Zotac ZBOX HD-ND22: A CULV Nettop at last!

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TEST RESULTS

System Power Draw

Test Results: System Power Consumption (AC)
Test State
Gateway EC1803h
Asus UL30A
Asus EB1501
Zotac ZBOX
Sleep
1W
1W
2W
1~2W
Idle
9W
8W
20W
23W
x264 Playback
19W
16W
28W
28W
CPU Load
21W
23W
27W
32W
CPU + GPU Load
23W
26W
39W
44W
Gateway & Asus UL30A are CULV laptops.

The ZBOX consumes a few more watts during operation than the Eee Box EB1501, which also features ION graphics but paired with a dual core Atom. For a desktop system, the extra power consumption is an almost a negligible concession given how much better CULV processors perform. Both nettops pale in comparison to the energy efficiency of CULV laptops like the Gateway EC1803h and Asus UL30A, particularly when idle and during video playback.

Video Playback

Test Results: Video Playback
Test State
Asus EB1501
Zotac ZBOX
Avg.
CPU
System Power
Avg.
CPU
System Power
Rush Hour
(H.264 10mbps)
13%
25W
8%
25W
Coral Reef
(WMV 8mbps)
29%
27W
9%
25W
Spaceship
(x264 14mbps)
18%
28W
17%
28W
Crash
(x264 22mbps)
not tested
19%
29W
Iron Man
(Flash 2mbps)
26%
24W
23%
26W

The combination of a dual-core Atom and ION graphics can handle almost any high definition video clip thrown at it, so the increased performance of the Celeron SU2300 does not blow away the Asus EB1501. A couple of the clips played with lower CPU utilization, but power efficiency was very similar. The ION graphics chip does most of the heavy lifting in both of these systems.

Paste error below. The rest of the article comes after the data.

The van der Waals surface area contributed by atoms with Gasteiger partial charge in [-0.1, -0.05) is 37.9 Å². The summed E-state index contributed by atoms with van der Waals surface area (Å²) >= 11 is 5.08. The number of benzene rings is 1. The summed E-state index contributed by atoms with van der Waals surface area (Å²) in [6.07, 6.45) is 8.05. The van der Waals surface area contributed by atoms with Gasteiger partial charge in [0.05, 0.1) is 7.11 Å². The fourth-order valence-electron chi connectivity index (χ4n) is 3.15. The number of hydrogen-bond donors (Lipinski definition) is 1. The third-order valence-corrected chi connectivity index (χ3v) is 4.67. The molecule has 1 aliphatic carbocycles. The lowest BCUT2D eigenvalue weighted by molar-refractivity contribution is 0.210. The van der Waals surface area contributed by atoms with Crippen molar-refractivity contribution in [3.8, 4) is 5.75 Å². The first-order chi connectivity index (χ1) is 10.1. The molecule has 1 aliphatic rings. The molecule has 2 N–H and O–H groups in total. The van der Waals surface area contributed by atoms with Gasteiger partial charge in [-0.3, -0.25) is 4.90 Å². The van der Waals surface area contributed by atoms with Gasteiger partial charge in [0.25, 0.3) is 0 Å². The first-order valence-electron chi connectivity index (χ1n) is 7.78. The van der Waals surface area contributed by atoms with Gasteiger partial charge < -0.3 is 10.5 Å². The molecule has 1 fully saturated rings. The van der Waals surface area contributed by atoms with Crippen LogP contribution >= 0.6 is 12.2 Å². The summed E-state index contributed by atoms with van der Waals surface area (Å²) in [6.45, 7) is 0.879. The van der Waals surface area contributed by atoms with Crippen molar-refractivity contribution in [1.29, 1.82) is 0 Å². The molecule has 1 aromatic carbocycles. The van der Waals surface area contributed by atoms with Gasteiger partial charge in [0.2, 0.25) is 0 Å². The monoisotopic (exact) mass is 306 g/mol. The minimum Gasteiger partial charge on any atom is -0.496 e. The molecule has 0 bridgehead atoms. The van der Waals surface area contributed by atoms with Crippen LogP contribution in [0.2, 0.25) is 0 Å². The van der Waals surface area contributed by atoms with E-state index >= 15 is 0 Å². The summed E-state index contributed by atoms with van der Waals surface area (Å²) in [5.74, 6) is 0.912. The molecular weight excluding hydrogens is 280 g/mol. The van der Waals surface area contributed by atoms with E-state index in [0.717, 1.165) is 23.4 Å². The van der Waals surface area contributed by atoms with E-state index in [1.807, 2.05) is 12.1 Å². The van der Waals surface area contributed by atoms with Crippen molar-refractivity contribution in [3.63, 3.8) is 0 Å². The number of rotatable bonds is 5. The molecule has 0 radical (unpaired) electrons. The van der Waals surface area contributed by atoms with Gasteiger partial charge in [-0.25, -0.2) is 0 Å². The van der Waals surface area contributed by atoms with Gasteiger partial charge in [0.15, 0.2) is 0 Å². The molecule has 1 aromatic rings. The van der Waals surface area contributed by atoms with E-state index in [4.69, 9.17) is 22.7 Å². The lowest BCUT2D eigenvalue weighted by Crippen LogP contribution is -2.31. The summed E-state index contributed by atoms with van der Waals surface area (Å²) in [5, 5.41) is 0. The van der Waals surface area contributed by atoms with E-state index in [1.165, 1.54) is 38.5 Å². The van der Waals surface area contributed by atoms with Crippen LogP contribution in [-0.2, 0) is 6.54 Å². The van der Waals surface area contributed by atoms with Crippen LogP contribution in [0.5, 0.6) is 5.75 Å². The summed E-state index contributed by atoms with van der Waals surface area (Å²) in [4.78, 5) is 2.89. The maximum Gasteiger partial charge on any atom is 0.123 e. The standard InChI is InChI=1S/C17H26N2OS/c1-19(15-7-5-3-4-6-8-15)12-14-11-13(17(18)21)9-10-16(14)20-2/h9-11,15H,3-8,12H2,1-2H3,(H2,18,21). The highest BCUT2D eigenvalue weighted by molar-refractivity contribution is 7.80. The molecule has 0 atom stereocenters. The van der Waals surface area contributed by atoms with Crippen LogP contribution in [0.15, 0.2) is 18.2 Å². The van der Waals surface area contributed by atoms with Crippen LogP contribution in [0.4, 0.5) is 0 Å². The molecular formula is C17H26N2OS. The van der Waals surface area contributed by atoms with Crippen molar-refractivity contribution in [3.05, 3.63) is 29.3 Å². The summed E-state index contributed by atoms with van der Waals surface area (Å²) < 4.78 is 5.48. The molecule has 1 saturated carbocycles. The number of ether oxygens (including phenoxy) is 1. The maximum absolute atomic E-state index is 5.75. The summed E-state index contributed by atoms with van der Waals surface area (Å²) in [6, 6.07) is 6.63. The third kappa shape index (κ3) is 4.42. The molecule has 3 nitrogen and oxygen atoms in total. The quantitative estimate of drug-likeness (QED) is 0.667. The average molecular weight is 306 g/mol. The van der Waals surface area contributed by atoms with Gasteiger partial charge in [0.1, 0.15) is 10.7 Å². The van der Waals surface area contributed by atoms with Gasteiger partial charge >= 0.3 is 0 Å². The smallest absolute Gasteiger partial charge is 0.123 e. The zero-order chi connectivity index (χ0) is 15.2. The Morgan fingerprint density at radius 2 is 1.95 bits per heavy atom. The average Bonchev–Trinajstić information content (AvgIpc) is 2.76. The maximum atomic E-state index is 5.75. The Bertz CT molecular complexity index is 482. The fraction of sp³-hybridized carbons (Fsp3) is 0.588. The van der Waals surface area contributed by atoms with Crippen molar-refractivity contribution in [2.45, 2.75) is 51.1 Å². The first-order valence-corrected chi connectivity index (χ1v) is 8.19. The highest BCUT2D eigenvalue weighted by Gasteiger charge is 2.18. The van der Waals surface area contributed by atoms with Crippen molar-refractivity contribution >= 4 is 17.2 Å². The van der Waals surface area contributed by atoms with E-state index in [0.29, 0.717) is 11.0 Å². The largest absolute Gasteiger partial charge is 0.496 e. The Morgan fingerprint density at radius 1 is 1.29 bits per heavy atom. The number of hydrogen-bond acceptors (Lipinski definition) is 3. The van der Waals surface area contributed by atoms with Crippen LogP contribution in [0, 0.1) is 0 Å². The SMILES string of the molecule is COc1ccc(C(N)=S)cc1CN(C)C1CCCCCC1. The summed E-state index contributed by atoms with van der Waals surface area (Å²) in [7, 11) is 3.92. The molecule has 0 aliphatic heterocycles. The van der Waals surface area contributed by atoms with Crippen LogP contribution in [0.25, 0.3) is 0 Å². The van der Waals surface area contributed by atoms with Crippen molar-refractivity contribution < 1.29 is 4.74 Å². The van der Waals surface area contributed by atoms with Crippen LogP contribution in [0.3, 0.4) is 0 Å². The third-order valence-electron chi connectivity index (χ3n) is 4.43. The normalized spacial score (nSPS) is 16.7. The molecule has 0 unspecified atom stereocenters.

Performance Benchmarks

Test Results: Performance Benchmarks
System
Zotac ZBOX
Gateway EC1803h
DIY Atom 330 (XP)
Asus UL30A
CPU
Celeron 1.2GHz
C2S 1.4GHz
Atom 1.6GHz
C2D 1.33GHz
RAM
4GB
3GB
2GB
4GB
Boot-up
1:21
0:53
0:49
0:57
NOD32
12:59
11:14
18:38
11:05
WinRAR
6:00
5:38
6:49
5:27
iTunes
9:07
8:46
20:30
8:02
TMPGEnc
12:54
20:01
15:38
10:22
PCMark05
3322
2214
2011
3452
3DMark05
3686
979
254
1396
3DMark06
1787
603
N/A
822
Gateway & Asus UL30A are CULV laptops.

While an Atom is just as capable when paired with ION for video playback, the CULV + ION combination proved to be much more responsive and faster overall. The ZBOX crushed the DIY Atom 330 (with Intel chipset) system in all of the benchmarks. For a pure media playback machine, a dual-core Atom with ION graphics will suffice, but if you delve into more demanding applications, Atom's limitations become crystal clear.

The only time the ZBOX felt slow was during boot-up, as it took 32 seconds longer than the DIY Atom 330. Other than that, the performance was what you would expect, a couple of steps behind the Asus UL30A laptop with its higher clocked and cache-rich Core 2 Duo SU7300 processor.


For more adventurous users, the BIOS offers some frequency control.

Those looking for a performance boost will be interested to know that both the CPU and GPU can be overclocked, though we don't recommend it given the tight confines and limited cooling in the ZBOX. The FSB can be increased from the stock 800 MHz up to set up to 2500 MHz, and the GPU can upped from 450/1100 MHz to 700/1800 MHz. Basic memory timings can also be tweaked, and the chipset voltage can be increased slightly.

WiFi Performance

Our ZBOX sample had an integrated 802.11n WiFi adapter using a Ralink chipset. When the adapter was disabled the system power consumption lowered by 1W; there was no power difference when it was connected to a network or not. The 802.11g/n reception was good, but the speed left a lot to be desired. When transferring a large file, 802.11g averaged only ~15 mbps while 802.11n was actually slightly slower. The unit lacks an external antenna would could be responsible for this relatively poor performance.



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